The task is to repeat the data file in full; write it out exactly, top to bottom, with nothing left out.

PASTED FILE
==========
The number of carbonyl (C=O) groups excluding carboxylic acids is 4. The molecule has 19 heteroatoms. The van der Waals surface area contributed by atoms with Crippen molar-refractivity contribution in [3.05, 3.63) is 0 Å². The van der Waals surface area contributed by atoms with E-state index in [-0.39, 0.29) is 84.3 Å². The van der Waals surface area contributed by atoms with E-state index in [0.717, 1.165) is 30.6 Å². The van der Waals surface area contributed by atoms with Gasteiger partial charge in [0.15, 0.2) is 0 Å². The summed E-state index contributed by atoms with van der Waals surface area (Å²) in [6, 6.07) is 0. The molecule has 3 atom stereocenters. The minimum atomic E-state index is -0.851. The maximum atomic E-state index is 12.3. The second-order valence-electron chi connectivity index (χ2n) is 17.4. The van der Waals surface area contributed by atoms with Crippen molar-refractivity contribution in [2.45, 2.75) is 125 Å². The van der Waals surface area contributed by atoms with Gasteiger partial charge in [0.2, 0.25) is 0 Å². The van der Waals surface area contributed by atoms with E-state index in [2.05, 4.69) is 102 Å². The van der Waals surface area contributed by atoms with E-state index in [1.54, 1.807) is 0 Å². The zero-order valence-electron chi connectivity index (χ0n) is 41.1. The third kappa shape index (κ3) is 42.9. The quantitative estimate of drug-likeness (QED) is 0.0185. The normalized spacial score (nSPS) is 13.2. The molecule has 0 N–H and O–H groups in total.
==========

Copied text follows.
The number of carbonyl (C=O) groups excluding carboxylic acids is 4. The molecule has 19 heteroatoms. The van der Waals surface area contributed by atoms with Crippen molar-refractivity contribution in [3.05, 3.63) is 0 Å². The van der Waals surface area contributed by atoms with E-state index in [-0.39, 0.29) is 84.3 Å². The van der Waals surface area contributed by atoms with E-state index in [0.717, 1.165) is 30.6 Å². The van der Waals surface area contributed by atoms with Gasteiger partial charge in [0.15, 0.2) is 0 Å². The summed E-state index contributed by atoms with van der Waals surface area (Å²) in [6, 6.07) is 0. The molecule has 3 atom stereocenters. The minimum atomic E-state index is -0.851. The maximum atomic E-state index is 12.3. The second-order valence-electron chi connectivity index (χ2n) is 17.4. The van der Waals surface area contributed by atoms with Crippen molar-refractivity contribution in [2.45, 2.75) is 125 Å². The van der Waals surface area contributed by atoms with Gasteiger partial charge in [0.2, 0.25) is 0 Å². The van der Waals surface area contributed by atoms with E-state index in [2.05, 4.69) is 102 Å². The van der Waals surface area contributed by atoms with E-state index in [1.54, 1.807) is 0 Å². The zero-order valence-electron chi connectivity index (χ0n) is 41.1. The third kappa shape index (κ3) is 42.9. The quantitative estimate of drug-likeness (QED) is 0.0185. The normalized spacial score (nSPS) is 13.2. The molecule has 0 N–H and O–H groups in total.